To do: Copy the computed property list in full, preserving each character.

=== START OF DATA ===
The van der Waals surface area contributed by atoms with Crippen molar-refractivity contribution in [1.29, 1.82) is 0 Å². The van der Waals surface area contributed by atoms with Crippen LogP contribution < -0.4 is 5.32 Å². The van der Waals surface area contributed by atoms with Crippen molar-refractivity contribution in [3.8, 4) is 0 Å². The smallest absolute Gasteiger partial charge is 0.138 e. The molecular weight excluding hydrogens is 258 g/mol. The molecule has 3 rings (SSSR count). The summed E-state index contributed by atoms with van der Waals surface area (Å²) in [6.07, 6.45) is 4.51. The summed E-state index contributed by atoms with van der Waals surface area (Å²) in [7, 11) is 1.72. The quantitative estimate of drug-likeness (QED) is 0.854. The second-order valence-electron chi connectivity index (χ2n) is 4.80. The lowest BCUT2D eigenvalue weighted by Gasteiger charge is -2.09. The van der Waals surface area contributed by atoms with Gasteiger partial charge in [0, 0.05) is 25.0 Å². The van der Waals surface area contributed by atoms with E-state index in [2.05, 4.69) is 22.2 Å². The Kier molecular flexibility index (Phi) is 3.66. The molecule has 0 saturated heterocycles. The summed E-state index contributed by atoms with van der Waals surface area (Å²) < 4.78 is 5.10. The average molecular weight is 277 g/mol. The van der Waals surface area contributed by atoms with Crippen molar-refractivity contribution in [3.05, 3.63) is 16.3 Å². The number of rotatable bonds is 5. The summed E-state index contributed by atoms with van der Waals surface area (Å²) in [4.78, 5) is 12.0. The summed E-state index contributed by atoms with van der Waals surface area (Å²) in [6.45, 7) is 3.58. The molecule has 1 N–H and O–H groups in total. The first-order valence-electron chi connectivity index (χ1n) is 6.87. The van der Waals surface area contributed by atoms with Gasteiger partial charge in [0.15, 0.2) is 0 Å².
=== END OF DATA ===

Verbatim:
The van der Waals surface area contributed by atoms with Crippen molar-refractivity contribution in [1.29, 1.82) is 0 Å². The van der Waals surface area contributed by atoms with Crippen LogP contribution < -0.4 is 5.32 Å². The van der Waals surface area contributed by atoms with Crippen molar-refractivity contribution in [3.8, 4) is 0 Å². The smallest absolute Gasteiger partial charge is 0.138 e. The molecular weight excluding hydrogens is 258 g/mol. The molecule has 3 rings (SSSR count). The summed E-state index contributed by atoms with van der Waals surface area (Å²) in [6.07, 6.45) is 4.51. The summed E-state index contributed by atoms with van der Waals surface area (Å²) in [7, 11) is 1.72. The quantitative estimate of drug-likeness (QED) is 0.854. The second-order valence-electron chi connectivity index (χ2n) is 4.80. The lowest BCUT2D eigenvalue weighted by Gasteiger charge is -2.09. The van der Waals surface area contributed by atoms with Gasteiger partial charge in [0, 0.05) is 25.0 Å². The van der Waals surface area contributed by atoms with E-state index in [2.05, 4.69) is 22.2 Å². The Kier molecular flexibility index (Phi) is 3.66. The molecule has 0 saturated heterocycles. The summed E-state index contributed by atoms with van der Waals surface area (Å²) < 4.78 is 5.10. The average molecular weight is 277 g/mol. The van der Waals surface area contributed by atoms with Crippen molar-refractivity contribution in [3.05, 3.63) is 16.3 Å². The number of rotatable bonds is 5. The summed E-state index contributed by atoms with van der Waals surface area (Å²) in [4.78, 5) is 12.0. The summed E-state index contributed by atoms with van der Waals surface area (Å²) in [6.45, 7) is 3.58. The molecule has 1 N–H and O–H groups in total. The first-order valence-electron chi connectivity index (χ1n) is 6.87. The van der Waals surface area contributed by atoms with Gasteiger partial charge in [0.15, 0.2) is 0 Å².